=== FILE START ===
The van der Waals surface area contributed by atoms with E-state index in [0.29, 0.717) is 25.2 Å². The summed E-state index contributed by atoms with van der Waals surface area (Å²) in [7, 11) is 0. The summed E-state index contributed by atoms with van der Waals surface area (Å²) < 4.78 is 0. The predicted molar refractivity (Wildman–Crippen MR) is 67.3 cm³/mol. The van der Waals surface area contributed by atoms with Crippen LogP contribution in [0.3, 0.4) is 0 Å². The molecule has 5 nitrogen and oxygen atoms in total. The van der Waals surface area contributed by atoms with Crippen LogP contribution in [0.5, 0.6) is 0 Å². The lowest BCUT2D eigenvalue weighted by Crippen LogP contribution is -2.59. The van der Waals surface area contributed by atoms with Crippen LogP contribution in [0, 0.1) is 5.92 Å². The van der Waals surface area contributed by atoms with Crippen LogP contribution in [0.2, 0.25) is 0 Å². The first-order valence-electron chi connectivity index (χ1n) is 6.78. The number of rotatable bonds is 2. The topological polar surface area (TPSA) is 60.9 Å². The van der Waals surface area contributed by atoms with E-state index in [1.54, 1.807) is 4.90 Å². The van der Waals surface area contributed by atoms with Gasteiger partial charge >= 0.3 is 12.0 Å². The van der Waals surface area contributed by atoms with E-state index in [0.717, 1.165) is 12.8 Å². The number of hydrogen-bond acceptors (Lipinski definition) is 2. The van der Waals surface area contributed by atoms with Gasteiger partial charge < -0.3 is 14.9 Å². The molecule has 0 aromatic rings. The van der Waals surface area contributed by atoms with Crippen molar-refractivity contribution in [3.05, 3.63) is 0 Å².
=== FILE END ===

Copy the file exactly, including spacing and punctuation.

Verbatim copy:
The van der Waals surface area contributed by atoms with E-state index in [0.29, 0.717) is 25.2 Å². The summed E-state index contributed by atoms with van der Waals surface area (Å²) in [7, 11) is 0. The summed E-state index contributed by atoms with van der Waals surface area (Å²) < 4.78 is 0. The predicted molar refractivity (Wildman–Crippen MR) is 67.3 cm³/mol. The van der Waals surface area contributed by atoms with Crippen LogP contribution in [0.3, 0.4) is 0 Å². The molecule has 5 nitrogen and oxygen atoms in total. The van der Waals surface area contributed by atoms with Crippen LogP contribution in [0.5, 0.6) is 0 Å². The lowest BCUT2D eigenvalue weighted by Crippen LogP contribution is -2.59. The van der Waals surface area contributed by atoms with Crippen LogP contribution in [0, 0.1) is 5.92 Å². The van der Waals surface area contributed by atoms with Crippen LogP contribution in [0.2, 0.25) is 0 Å². The first-order valence-electron chi connectivity index (χ1n) is 6.78. The number of rotatable bonds is 2. The topological polar surface area (TPSA) is 60.9 Å². The van der Waals surface area contributed by atoms with E-state index in [1.54, 1.807) is 4.90 Å². The van der Waals surface area contributed by atoms with Gasteiger partial charge >= 0.3 is 12.0 Å². The van der Waals surface area contributed by atoms with E-state index in [0.717, 1.165) is 12.8 Å². The number of hydrogen-bond acceptors (Lipinski definition) is 2. The van der Waals surface area contributed by atoms with Gasteiger partial charge < -0.3 is 14.9 Å². The molecule has 0 aromatic rings. The van der Waals surface area contributed by atoms with Crippen molar-refractivity contribution in [3.05, 3.63) is 0 Å².